Sandeep Akkaraju is the cofounder and CEO of Exo which is a medical device startup which develops handheld ultrasound devices and AI for imaging and therapeutic applications. The company has raised $100 million from top tier investors such as Intel Capital, Applied Ventures, Sony Innovation fund, Rising Tide, Bold Capital Partners, Creative Ventures, Raimagined Ventures, and OSF Ventures to name a few. Prior to this he built and sold IntelliSense for around $750 million.
In this episode you will learn:
- Choosing your investors wisely
- How big Exo is today
- Why Sandeep says he would tell his younger self to go even bigger, earlier
- How to go about an acquisition for your business
For a winning deck, take a look at the pitch deck template created by Silicon Valley legend, Peter Thiel (see it here) that I recently covered. Thiel was the first angel investor in Facebook with a $500K check that turned into more than $1 billion in cash.
The Ultimate Guide To Pitch Decks
Remember to unlock for free the pitch deck template that is being used by founders around the world to raise millions below.
About Sandeep Akkaraju:
Sandeep Akkaraju is a Co-Founder and Chief Executive Officer at Exo. Sandeep is a proven entrepreneur with a hands-on managerial background in leading interdisciplinary technology and business teams and a track record of bringing to market complex hardware and software products. Exo is his fourth startup organization.
Connect with Sandeep Akkaraju:
* * *
FULL TRANSCRIPTION OF THE INTERVIEW:
Alejandro: Alrighty. Hello everyone, and welcome to the DealMakers show. Today we have a founder, and he has quite an interesting story to tell. He’s built several companies. He’d grow them, exited them, and you name it. I think we’re going learn a lot, as well, because he actually got involved as an entrepreneur before even startups were fashionable. So, without further ado, I’d like to welcome our guest today, and I don’t want to make anyone else wait any longer, so let’s welcome our guest today. Sandeep Akkaraju, welcome to the show.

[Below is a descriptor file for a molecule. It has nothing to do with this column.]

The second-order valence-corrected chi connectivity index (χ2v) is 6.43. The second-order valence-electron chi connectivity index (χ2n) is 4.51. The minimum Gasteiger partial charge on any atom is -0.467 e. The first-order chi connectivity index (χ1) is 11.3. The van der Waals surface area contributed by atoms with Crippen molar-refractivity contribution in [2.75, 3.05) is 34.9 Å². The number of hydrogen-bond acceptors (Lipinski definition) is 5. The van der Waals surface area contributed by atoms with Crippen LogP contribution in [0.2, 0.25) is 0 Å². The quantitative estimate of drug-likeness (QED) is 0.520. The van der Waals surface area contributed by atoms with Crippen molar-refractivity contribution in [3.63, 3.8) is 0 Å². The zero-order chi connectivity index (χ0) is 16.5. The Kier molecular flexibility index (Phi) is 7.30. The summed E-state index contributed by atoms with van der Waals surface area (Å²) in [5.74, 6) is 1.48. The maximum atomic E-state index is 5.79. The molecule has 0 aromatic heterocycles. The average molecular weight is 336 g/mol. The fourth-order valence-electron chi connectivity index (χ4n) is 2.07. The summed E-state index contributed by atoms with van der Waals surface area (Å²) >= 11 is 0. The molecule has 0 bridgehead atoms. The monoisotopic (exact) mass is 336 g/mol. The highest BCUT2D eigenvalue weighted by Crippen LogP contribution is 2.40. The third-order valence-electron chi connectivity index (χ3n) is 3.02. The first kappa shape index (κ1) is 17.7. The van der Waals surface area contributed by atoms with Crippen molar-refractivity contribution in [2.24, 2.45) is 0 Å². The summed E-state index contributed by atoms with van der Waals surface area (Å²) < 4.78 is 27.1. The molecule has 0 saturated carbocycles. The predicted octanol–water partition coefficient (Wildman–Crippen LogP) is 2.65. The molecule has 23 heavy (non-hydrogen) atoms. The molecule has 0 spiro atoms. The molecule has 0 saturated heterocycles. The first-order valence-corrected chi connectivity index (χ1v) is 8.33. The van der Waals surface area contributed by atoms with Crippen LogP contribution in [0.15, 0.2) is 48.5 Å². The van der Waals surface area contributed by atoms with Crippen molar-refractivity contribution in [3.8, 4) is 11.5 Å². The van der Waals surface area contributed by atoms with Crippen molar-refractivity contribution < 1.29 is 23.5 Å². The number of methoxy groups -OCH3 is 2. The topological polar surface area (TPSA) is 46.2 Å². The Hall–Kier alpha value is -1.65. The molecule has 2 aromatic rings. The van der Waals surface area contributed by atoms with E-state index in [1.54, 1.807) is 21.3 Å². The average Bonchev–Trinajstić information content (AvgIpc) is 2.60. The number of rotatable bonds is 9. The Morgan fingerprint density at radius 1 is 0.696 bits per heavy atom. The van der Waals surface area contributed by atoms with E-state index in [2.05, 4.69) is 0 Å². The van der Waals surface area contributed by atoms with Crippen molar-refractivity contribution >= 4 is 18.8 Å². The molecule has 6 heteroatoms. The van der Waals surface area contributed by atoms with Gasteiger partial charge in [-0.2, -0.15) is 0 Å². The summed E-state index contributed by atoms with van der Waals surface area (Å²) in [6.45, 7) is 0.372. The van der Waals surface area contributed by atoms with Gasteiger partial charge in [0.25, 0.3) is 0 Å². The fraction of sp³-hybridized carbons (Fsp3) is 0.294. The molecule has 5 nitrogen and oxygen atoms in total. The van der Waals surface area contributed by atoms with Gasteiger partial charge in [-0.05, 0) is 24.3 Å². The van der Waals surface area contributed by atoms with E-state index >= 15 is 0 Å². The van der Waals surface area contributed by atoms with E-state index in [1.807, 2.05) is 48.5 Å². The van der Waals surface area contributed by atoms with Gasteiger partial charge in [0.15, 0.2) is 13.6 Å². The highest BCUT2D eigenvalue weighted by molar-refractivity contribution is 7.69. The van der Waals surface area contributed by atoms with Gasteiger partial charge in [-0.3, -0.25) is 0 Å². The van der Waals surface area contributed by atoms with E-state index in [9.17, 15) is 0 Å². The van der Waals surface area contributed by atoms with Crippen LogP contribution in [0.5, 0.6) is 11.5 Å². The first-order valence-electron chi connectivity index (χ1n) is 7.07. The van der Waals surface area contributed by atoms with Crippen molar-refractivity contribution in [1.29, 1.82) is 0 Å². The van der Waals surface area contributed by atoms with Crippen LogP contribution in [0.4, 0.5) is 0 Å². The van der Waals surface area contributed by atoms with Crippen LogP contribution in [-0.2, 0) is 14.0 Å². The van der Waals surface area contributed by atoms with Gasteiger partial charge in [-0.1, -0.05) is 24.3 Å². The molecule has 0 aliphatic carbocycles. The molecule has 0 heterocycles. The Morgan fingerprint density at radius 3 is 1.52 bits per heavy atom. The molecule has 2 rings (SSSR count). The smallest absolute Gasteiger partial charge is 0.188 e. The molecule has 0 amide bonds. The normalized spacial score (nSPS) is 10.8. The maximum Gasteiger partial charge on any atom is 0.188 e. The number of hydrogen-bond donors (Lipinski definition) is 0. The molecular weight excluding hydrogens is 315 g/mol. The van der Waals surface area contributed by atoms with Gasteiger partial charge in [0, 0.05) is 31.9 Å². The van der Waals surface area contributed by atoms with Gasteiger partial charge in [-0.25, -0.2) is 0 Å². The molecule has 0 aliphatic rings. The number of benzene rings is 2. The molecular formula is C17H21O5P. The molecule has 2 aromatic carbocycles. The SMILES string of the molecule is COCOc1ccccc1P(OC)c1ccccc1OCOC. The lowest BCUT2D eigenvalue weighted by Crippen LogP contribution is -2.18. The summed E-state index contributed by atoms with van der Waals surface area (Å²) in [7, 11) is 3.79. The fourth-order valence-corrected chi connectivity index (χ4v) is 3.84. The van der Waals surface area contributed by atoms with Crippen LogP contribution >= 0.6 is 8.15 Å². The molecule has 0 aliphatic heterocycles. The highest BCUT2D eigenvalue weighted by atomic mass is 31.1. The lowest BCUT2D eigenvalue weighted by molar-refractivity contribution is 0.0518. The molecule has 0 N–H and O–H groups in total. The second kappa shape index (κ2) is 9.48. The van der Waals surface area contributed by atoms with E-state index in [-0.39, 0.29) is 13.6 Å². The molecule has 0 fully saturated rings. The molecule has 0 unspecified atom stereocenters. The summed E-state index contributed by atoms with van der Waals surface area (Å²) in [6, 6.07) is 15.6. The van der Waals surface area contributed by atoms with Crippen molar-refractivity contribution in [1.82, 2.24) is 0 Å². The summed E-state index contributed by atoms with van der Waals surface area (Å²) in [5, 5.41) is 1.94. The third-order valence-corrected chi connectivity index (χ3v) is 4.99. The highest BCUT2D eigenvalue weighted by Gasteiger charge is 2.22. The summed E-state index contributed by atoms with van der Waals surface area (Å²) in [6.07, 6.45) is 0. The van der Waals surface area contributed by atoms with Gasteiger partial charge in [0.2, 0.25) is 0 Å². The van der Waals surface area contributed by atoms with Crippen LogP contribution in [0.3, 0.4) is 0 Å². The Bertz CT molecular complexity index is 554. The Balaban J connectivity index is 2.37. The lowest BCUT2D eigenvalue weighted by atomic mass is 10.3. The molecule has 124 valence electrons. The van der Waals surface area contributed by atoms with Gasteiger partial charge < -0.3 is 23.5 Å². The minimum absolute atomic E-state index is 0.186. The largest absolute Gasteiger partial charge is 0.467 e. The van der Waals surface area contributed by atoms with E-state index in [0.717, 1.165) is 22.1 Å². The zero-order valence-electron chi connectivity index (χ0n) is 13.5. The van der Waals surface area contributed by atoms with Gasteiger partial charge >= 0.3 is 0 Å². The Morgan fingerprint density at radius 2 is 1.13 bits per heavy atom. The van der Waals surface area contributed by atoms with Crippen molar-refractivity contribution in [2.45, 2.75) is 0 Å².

Sandeep Akkaraju: Alejandro, thank you so much for having me. I really appreciate this opportunity.
Alejandro: Originally, you were born and raised in India, but I know that you grew up there in different spots, so how was life growing up there?
Sandeep Akkaraju: India in the ‘70s and ‘80s was definitely a very fascinating place. Back in those times, I wanted to be a musician. My dad was an entrepreneur; my grandfather and grandmother were entrepreneurs, as well. My grandparents are in the health sector rebuilding the country’s infrastructure in the post-colonial era. Similarly, my dad is in the tech space back in the ‘80s. A lot of playing cricket, a lot of playing music, and being in bands, and wearing your hair long, and doing the rebellious thing back in the ‘70s and ‘80s.
Alejandro: That’s amazing. From seeing your family, having that entrepreneurial drive, what did you learn? What kind of influence did you get or some insights that you knew one day you would apply?